It's a Guppy!
Poecilia wingei reticulata
Published - 20111030, Revised:
In 1997 I was searching the internet for a new livebearer I had seen in my local fish store that was not for sale, called an Endler's livebearer (ELB). I could only find one reference to it on a message board, and no photos existed on the internet. None of the books in my fish book library had photos or a paragraph on the fish.
Luckily for me, through friends in the pet trade, I could track down a couple of dozen ELBs from someone with a breeding colony in one of his planted tanks.
I emailed Dr. John Endler and asked him if I were to send him a photo of the fish I had acquired and if he could confirmed if they were the livebearer named after him by an aquarium hobbyist. He confirmed that they were, indeed, the fish. I emailed John that I would write an article about the fish and post it on the internet. I asked him if he could provide me with his story about the fish and that I would include it in the article. After a few emails back and forth, a final article was developed about Endler's livebearer and posted on the internet with photos for the first time.
Since then, the popularity of Endler's livebearer has exploded, with multiple websites dedicated just to the ELB. Some hobbyists since then have made the trip to Laguna de Los Patos in Venezuela and other locations in the area to collect new wild stock.
There are now commercial hatcheries breeding ELBs for the aquarium trade, as well as some hybrids. Unfortunately for the aquarium hobbyist, usually only the male ELB is offered for sale through the trade. The good news is, that many local aquarium club members have breeding colonies they are often willing to share with other hobbyists.
In 2005 Fred Poeser, Michael Kempkes and Isaac Isbrucker published their work in Contributions to Zoology for giving ELB separate species status from Poecilia reticulata (guppy). They gave it a new species name (wingei). Their effort was a lot of work for nothing as it did not pass the peer review test to be accepted as new species. Evidence that ELB was indeed a guppy (Poecilia reticulata) had already been posted on the internet at least a year before they published their work.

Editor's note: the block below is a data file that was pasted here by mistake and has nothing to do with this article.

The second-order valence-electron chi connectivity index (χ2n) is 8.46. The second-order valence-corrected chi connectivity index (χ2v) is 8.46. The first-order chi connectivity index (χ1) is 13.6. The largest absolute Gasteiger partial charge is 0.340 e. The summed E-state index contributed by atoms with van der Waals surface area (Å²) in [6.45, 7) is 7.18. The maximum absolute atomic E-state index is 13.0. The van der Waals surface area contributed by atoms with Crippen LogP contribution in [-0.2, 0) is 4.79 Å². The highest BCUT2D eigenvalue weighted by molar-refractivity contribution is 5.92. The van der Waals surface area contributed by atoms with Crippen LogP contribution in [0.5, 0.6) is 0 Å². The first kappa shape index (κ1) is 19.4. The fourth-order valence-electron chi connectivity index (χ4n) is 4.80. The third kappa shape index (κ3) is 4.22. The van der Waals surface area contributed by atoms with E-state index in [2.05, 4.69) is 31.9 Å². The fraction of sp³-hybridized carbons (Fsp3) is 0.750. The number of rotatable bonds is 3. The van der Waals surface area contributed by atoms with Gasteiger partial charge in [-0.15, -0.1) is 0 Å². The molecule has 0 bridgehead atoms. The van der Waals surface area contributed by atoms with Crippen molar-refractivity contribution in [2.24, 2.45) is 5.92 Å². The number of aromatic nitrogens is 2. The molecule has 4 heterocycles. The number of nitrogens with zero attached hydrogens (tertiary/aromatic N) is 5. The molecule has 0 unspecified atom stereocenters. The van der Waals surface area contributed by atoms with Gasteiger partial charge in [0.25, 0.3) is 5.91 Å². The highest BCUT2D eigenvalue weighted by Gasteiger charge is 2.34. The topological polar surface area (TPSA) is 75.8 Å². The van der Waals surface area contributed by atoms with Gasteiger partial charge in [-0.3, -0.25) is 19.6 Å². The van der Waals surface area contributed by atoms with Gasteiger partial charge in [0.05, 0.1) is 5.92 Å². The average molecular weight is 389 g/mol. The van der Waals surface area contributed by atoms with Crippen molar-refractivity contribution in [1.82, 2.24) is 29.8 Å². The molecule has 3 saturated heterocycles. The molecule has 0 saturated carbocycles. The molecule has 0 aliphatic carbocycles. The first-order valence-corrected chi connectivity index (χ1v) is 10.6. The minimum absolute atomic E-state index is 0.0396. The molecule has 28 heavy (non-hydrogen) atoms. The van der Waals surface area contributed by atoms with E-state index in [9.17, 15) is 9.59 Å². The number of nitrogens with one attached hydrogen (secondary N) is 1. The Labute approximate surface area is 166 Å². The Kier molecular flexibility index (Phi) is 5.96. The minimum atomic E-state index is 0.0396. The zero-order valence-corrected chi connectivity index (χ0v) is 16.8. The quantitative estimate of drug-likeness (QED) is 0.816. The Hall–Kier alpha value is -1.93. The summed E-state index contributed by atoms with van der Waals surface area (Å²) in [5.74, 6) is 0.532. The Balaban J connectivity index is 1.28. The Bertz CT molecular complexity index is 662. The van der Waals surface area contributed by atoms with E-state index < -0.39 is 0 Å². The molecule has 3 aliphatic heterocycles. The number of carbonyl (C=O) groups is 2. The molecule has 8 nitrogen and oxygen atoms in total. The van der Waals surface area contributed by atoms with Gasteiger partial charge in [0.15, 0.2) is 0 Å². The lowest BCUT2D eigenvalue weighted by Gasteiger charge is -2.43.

ELB meets the criteria for being included as a population of guppies. ELB does freely interbreed with other guppies. The cross of ELB with other guppies produces viable offspring that are fertile. Because of this fact, they cannot be a different species from Poecilia reticulata.
The definition of a species is a group of organisms capable of interbreeding and producing fertile offspring.
In 2004 the California Tiger Endler's Livebearer was published on Aquaworld Aquarium's website. This article outlined how the breed was developed from a cross between an ELB and a guppy. The hybrid was then line bred until the offspring bred true.
Endler's Livebearer is a Subspecies of Poecilia reticulata
Some obvious physical differences between the ELB and other wild guppy populations warrant giving the ELB subspecies status of Poecilia reticulata. ELBs have unique coloration in the geographic region in which they are found. Male ELBs have a more angular body and smaller caudal peduncle than other populations of guppies. Female ELBs are typically slightly more slender than other female guppy populations. ELB does meet the definition of subspecies. The definition for subspecies from Merriam-Webster is below:
The ELB should be named Poecilia reticulata endleri in recognition of Dr. John Endler, who brought this fish to the world's attention. This would be the correct classification of Endler's livebearer.